(i) NFPA Standard 1983, Standard on Life Safety Rope and Equipment for Emergency Services, 2006 Edition, as light use or general use life safety rope,
(ii) CEN Standard EN 1891: 1998, Personal protective equipment for the prevention of falls from a height — Low stretch kernmantle ropes, as Type A rope, or
(b) meets the requirements of
(i) CSA Standard CAN/CSA Z259.2.1 98 (R2004), Fall Arresters, Vertical Lifelines, and Rails, or
(ii) ANSI/ASSE Standard Z359.1 2007, Safety requirements for personal fall arrest systems, subsystems and components.
147(2) An employer must ensure that a life safety rope used in a fall protection system
(a) extends downward to within 1.2 metres of ground level or another safe lower surface,
(b) is free of knots or splices throughout the travel portion except for a stopper knot at its lower end,
(c) is effectively protected to prevent abrasion by sharp or rough edges,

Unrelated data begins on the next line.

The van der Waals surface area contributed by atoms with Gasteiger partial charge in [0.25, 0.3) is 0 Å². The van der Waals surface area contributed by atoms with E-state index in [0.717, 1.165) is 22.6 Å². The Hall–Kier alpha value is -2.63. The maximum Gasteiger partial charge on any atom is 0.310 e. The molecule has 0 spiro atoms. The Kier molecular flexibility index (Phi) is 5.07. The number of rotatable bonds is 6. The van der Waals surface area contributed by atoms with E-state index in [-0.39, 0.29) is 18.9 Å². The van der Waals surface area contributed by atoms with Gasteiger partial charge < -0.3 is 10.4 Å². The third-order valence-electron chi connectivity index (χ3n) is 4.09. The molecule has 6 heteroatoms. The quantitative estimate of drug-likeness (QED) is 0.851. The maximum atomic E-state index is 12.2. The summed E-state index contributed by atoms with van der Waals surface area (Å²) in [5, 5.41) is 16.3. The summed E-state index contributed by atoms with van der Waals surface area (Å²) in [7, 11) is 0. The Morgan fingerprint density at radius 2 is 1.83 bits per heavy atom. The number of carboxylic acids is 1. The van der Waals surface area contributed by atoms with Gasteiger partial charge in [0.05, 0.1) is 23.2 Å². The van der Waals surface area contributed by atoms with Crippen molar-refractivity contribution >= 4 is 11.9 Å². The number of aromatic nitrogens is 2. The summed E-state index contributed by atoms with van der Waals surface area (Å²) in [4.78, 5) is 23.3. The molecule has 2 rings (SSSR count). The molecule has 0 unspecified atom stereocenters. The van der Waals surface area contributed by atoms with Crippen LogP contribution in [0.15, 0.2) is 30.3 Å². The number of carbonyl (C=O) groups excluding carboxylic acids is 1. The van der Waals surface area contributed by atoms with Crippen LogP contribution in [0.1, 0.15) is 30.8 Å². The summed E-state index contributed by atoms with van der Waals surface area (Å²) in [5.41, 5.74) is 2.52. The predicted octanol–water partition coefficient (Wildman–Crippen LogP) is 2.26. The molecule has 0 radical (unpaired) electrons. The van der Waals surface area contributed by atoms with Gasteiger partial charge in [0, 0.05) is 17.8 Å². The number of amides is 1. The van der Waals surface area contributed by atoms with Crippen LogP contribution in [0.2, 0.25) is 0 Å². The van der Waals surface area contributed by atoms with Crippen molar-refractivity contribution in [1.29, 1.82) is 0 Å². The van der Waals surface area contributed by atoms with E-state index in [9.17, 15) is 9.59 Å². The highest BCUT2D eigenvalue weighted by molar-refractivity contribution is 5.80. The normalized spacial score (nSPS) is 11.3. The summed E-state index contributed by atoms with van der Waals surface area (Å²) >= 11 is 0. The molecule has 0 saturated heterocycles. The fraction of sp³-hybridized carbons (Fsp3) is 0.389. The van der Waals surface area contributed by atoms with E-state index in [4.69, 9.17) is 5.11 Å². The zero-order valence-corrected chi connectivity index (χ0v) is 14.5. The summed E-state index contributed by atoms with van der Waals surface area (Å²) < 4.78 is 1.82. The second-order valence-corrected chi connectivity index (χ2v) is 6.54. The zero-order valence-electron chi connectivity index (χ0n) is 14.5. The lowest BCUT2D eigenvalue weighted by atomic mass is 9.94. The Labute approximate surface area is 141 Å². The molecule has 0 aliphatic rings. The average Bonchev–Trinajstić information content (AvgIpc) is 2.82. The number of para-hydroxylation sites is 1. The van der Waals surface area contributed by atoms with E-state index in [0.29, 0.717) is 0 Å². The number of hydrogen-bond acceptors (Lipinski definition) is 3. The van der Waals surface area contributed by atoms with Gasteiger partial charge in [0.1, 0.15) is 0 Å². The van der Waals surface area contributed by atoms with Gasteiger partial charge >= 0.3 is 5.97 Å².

(d) is made of material appropriate to the hazard and able to withstand adverse effects, and
(e) is installed and used in a manner that minimizes the hazards of swinging and limits the swing drop distance to 1.2 metres if a worker falls.

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147(3) A worker must use a vertical life safety rope in a manner that minimizes the hazards of swinging and limits the swing drop distance to 1.2 metres if a worker falls.
147(4) An employer must ensure that only one worker is attached to a life safety rope at any one time unless the manufacturer’s specifications or specifications certified by a professional engineer allow for the attachment of more than one worker.

Adjustable lanyard for work positioning
148 An employer must ensure that an adjustable lanyard manufactured on or after July1, 2009 and used by a worker as part of a work positioning system is approved to